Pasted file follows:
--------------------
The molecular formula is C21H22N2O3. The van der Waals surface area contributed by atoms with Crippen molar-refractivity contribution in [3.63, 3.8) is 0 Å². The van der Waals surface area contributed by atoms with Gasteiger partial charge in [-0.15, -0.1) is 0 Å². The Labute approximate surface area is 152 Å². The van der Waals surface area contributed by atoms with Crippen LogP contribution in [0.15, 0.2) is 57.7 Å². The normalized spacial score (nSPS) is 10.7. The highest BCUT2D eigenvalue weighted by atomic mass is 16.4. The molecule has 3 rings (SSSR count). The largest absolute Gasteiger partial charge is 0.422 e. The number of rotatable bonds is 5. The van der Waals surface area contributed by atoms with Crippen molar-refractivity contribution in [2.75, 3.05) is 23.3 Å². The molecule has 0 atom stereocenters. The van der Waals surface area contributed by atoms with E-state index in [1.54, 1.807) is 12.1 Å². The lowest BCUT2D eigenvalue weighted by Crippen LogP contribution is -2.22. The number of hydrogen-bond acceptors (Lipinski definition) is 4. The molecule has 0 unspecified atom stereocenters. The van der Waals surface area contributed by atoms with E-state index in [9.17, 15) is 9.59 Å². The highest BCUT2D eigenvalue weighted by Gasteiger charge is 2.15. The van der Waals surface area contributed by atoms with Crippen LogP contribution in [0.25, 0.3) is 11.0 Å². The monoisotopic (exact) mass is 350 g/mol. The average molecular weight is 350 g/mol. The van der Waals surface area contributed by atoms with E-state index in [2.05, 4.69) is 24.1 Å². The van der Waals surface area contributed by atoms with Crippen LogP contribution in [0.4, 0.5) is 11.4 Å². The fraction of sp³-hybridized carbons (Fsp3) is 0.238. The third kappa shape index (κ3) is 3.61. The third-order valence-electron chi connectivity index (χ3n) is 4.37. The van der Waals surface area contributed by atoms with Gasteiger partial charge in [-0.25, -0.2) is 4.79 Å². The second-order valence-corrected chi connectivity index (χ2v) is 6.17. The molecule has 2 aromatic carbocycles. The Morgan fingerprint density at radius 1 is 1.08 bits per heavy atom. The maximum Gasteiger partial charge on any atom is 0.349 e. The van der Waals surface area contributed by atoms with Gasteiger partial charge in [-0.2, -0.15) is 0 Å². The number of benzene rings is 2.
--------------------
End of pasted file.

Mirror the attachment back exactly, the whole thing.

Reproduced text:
The molecular formula is C21H22N2O3. The van der Waals surface area contributed by atoms with Crippen molar-refractivity contribution in [3.63, 3.8) is 0 Å². The van der Waals surface area contributed by atoms with Gasteiger partial charge in [-0.15, -0.1) is 0 Å². The Labute approximate surface area is 152 Å². The van der Waals surface area contributed by atoms with Crippen LogP contribution in [0.15, 0.2) is 57.7 Å². The normalized spacial score (nSPS) is 10.7. The highest BCUT2D eigenvalue weighted by atomic mass is 16.4. The molecule has 3 rings (SSSR count). The largest absolute Gasteiger partial charge is 0.422 e. The number of rotatable bonds is 5. The van der Waals surface area contributed by atoms with Crippen molar-refractivity contribution in [2.75, 3.05) is 23.3 Å². The molecule has 0 atom stereocenters. The van der Waals surface area contributed by atoms with E-state index in [1.54, 1.807) is 12.1 Å². The lowest BCUT2D eigenvalue weighted by Crippen LogP contribution is -2.22. The number of hydrogen-bond acceptors (Lipinski definition) is 4. The molecule has 0 unspecified atom stereocenters. The van der Waals surface area contributed by atoms with E-state index in [9.17, 15) is 9.59 Å². The highest BCUT2D eigenvalue weighted by Gasteiger charge is 2.15. The van der Waals surface area contributed by atoms with Crippen LogP contribution in [0.25, 0.3) is 11.0 Å². The monoisotopic (exact) mass is 350 g/mol. The average molecular weight is 350 g/mol. The van der Waals surface area contributed by atoms with E-state index in [2.05, 4.69) is 24.1 Å². The van der Waals surface area contributed by atoms with Crippen LogP contribution in [0.4, 0.5) is 11.4 Å². The fraction of sp³-hybridized carbons (Fsp3) is 0.238. The third kappa shape index (κ3) is 3.61. The third-order valence-electron chi connectivity index (χ3n) is 4.37. The van der Waals surface area contributed by atoms with Gasteiger partial charge in [-0.25, -0.2) is 4.79 Å². The second-order valence-corrected chi connectivity index (χ2v) is 6.17. The molecule has 2 aromatic carbocycles. The Morgan fingerprint density at radius 1 is 1.08 bits per heavy atom. The maximum Gasteiger partial charge on any atom is 0.349 e. The van der Waals surface area contributed by atoms with Gasteiger partial charge in [-0.2, -0.15) is 0 Å². The number of benzene rings is 2.